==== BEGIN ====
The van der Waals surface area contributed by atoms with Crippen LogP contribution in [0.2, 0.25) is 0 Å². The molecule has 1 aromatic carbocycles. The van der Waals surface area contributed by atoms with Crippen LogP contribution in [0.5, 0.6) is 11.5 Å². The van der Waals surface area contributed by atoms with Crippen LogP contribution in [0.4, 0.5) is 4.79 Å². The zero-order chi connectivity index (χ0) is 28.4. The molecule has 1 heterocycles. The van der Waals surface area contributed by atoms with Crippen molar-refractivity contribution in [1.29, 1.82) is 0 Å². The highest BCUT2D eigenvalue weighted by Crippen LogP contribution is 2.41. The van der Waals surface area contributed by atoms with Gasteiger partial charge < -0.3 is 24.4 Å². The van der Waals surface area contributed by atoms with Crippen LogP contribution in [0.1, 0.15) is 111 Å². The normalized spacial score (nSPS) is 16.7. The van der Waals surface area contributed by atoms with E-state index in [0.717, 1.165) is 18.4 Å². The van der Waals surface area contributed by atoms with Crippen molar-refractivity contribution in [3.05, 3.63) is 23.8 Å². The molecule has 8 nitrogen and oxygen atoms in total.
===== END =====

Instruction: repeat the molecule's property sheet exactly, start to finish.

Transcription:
The van der Waals surface area contributed by atoms with Crippen LogP contribution in [0.2, 0.25) is 0 Å². The molecule has 1 aromatic carbocycles. The van der Waals surface area contributed by atoms with Crippen LogP contribution in [0.5, 0.6) is 11.5 Å². The van der Waals surface area contributed by atoms with Crippen LogP contribution in [0.4, 0.5) is 4.79 Å². The zero-order chi connectivity index (χ0) is 28.4. The molecule has 1 heterocycles. The van der Waals surface area contributed by atoms with Crippen molar-refractivity contribution in [1.29, 1.82) is 0 Å². The highest BCUT2D eigenvalue weighted by Crippen LogP contribution is 2.41. The van der Waals surface area contributed by atoms with Gasteiger partial charge < -0.3 is 24.4 Å². The van der Waals surface area contributed by atoms with Crippen LogP contribution in [0.1, 0.15) is 111 Å². The normalized spacial score (nSPS) is 16.7. The van der Waals surface area contributed by atoms with E-state index in [0.717, 1.165) is 18.4 Å². The van der Waals surface area contributed by atoms with Crippen molar-refractivity contribution in [3.05, 3.63) is 23.8 Å². The molecule has 8 nitrogen and oxygen atoms in total.